Windows 10 Cloud is Microsoft’s new take on Chrome OS

Windows 10 Cloud is a new edition of Windows 10, which Microsoft may use to compete with Chromebooks.

Windows 10 logo with light (left to right)

Microsoft is reportedly experimenting with a new variant of the operating system, currently known as “Windows 10 Cloud”. The software giant had tried a number of times to bring a low-cost version of Windows to the market, primarily to compete with Chrome OS. However, we have seen with Windows RT and Windows 8.1 with Bing that these efforts failed. Now it seems that Microsoft is gearing up to try one more time with a new version currently known as Windows 10 Cloud.

In recent test version of the upcoming Windows 10 Creators Update references about the new variant begun to emerge, and a new report from Mary Jo Foley at ZDNet notes that it’ll be an alternative version of the operating system designed to run Universal Windows Platform (UWP) apps (those you only get from the Windows Store) similar to Windows RT.

Windows 10 Cloud won’t be powered by the “cloud”

Windows 10 Cloud will continue to be Windows 10, and the “Cloud” in the naming shouldn’t be taking literally as a sign that you’ll need an internet connection to use the operating system. Microsoft is likely to simply bundle the operating system with its own cloud services to keep users engaging in the company’s ecosystem.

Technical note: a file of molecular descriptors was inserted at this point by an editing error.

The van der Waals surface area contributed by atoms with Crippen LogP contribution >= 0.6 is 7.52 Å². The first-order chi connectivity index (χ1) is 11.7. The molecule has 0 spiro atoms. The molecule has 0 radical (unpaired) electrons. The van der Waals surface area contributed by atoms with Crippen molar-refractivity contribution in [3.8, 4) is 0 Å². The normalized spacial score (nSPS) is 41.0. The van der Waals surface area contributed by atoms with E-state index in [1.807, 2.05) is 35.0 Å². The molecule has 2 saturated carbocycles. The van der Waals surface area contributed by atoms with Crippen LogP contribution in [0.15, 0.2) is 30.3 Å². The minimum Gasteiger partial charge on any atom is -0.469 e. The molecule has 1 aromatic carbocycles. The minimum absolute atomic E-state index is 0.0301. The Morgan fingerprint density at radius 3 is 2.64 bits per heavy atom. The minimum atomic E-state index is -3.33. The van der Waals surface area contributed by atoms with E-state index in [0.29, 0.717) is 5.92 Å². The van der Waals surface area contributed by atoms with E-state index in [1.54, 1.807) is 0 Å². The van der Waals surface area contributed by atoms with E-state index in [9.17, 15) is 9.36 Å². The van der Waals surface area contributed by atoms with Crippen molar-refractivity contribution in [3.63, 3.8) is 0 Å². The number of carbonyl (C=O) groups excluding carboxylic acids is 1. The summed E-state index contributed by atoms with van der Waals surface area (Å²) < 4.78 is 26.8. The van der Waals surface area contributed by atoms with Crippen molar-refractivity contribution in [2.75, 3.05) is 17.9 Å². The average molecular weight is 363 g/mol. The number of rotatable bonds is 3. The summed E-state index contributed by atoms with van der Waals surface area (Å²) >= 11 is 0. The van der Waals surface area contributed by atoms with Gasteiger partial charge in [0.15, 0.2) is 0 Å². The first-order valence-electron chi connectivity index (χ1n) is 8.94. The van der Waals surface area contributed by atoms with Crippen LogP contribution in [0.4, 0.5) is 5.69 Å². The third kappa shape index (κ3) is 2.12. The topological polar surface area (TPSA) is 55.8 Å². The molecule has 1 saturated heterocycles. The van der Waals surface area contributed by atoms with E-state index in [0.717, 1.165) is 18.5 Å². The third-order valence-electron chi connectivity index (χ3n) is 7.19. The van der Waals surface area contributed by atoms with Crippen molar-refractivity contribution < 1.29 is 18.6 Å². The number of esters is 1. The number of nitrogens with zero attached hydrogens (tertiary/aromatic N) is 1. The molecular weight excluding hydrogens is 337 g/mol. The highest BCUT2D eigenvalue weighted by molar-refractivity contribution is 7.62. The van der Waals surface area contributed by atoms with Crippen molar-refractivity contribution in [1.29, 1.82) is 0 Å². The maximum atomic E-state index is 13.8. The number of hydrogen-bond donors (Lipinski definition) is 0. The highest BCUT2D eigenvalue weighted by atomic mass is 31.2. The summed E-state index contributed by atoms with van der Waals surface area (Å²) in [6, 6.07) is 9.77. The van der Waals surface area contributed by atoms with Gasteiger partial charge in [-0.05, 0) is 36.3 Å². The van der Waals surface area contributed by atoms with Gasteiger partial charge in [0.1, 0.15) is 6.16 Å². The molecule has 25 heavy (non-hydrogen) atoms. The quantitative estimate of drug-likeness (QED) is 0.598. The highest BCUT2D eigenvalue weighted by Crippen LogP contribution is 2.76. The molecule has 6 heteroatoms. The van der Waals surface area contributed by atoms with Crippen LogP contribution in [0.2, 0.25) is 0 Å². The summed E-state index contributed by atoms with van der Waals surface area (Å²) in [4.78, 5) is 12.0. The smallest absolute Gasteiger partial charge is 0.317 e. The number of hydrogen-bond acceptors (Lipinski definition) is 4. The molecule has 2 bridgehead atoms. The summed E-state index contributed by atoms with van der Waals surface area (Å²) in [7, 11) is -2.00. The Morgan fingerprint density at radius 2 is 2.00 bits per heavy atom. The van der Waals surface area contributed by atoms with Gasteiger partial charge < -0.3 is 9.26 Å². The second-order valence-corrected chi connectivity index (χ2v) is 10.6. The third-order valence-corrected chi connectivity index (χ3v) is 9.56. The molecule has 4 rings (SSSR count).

According to the report, Windows 10 Cloud will come to market as another attempt to take on Chromebooks with a more simplified and cheaper version of Windows 10. Possible free for manufactures willing to use the new operating system.

It’s unclear when they’ll be releasing this new version of Windows 10, but seeing at the references appearing in test previews of the Windows 10 Creators Update, it could signal that Microsoft may be planning to release it in the coming months.

Microsoft hasn’t publicly talked about Windows 10 Cloud or shared any comments, but they have already revealed a version of Windows 10 running on ARM processors capable of running traditional desktop applications, which could also be a feature for Windows 10 Cloud.

About the author

Mauro Huculak is a Windows How-To Expert who started Pureinfotech in 2010 as an independent online publication. He has also been a Windows Central contributor for nearly a decade. Mauro has over 14 years of experience writing comprehensive guides and creating professional videos about Windows and software, including Android and Linux. Before becoming a technology writer, he was an IT administrator for seven years. In total, Mauro has over 20 years of combined experience in technology. Throughout his career, he achieved different professional certifications from Microsoft (MSCA), Cisco (CCNP), VMware (VCP), and CompTIA (A+ and Network+), and he has been recognized as a Microsoft MVP for many years. You can follow him on X (Twitter), YouTube, LinkedIn and Email him at [email protected].